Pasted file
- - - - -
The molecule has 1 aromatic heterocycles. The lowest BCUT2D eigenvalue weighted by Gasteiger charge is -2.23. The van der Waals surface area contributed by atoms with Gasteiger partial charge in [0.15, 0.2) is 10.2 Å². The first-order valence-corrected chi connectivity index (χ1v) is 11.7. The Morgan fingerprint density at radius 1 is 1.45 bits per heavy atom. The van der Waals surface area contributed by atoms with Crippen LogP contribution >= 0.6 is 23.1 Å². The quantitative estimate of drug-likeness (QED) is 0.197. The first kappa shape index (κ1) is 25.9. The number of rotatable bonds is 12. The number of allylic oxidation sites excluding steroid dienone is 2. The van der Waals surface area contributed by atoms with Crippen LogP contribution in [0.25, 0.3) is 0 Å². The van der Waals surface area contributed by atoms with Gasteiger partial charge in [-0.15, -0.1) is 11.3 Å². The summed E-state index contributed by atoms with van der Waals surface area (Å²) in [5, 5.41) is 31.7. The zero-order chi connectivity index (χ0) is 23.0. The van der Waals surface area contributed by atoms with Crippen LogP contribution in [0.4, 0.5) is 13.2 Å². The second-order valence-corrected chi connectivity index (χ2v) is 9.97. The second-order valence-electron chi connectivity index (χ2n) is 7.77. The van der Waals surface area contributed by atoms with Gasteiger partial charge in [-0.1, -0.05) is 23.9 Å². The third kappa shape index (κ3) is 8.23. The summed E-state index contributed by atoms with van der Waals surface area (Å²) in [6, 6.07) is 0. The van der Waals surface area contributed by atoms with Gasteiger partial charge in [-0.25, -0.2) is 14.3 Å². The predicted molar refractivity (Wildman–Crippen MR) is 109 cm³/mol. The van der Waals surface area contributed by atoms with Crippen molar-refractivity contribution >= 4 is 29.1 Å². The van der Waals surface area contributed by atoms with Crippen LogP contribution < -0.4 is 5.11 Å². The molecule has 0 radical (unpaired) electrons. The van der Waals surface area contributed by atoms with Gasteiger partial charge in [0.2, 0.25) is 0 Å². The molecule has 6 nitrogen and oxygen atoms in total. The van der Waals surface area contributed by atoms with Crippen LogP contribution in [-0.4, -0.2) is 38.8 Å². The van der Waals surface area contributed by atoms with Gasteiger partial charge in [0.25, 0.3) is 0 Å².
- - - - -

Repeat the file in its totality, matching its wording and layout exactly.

The molecule has 1 aromatic heterocycles. The lowest BCUT2D eigenvalue weighted by Gasteiger charge is -2.23. The van der Waals surface area contributed by atoms with Gasteiger partial charge in [0.15, 0.2) is 10.2 Å². The first-order valence-corrected chi connectivity index (χ1v) is 11.7. The Morgan fingerprint density at radius 1 is 1.45 bits per heavy atom. The van der Waals surface area contributed by atoms with Crippen LogP contribution >= 0.6 is 23.1 Å². The quantitative estimate of drug-likeness (QED) is 0.197. The first kappa shape index (κ1) is 25.9. The number of rotatable bonds is 12. The number of allylic oxidation sites excluding steroid dienone is 2. The van der Waals surface area contributed by atoms with Crippen LogP contribution in [0.25, 0.3) is 0 Å². The van der Waals surface area contributed by atoms with Gasteiger partial charge in [-0.15, -0.1) is 11.3 Å². The summed E-state index contributed by atoms with van der Waals surface area (Å²) in [5, 5.41) is 31.7. The zero-order chi connectivity index (χ0) is 23.0. The van der Waals surface area contributed by atoms with Crippen LogP contribution in [0.4, 0.5) is 13.2 Å². The second-order valence-corrected chi connectivity index (χ2v) is 9.97. The second-order valence-electron chi connectivity index (χ2n) is 7.77. The van der Waals surface area contributed by atoms with Gasteiger partial charge in [-0.1, -0.05) is 23.9 Å². The third kappa shape index (κ3) is 8.23. The summed E-state index contributed by atoms with van der Waals surface area (Å²) in [6, 6.07) is 0. The van der Waals surface area contributed by atoms with Gasteiger partial charge in [-0.25, -0.2) is 14.3 Å². The predicted molar refractivity (Wildman–Crippen MR) is 109 cm³/mol. The van der Waals surface area contributed by atoms with Crippen molar-refractivity contribution >= 4 is 29.1 Å². The van der Waals surface area contributed by atoms with Crippen LogP contribution < -0.4 is 5.11 Å². The molecule has 0 radical (unpaired) electrons. The van der Waals surface area contributed by atoms with Gasteiger partial charge in [0.2, 0.25) is 0 Å². The molecule has 6 nitrogen and oxygen atoms in total. The van der Waals surface area contributed by atoms with Crippen LogP contribution in [-0.4, -0.2) is 38.8 Å². The van der Waals surface area contributed by atoms with Gasteiger partial charge in [0.25, 0.3) is 0 Å².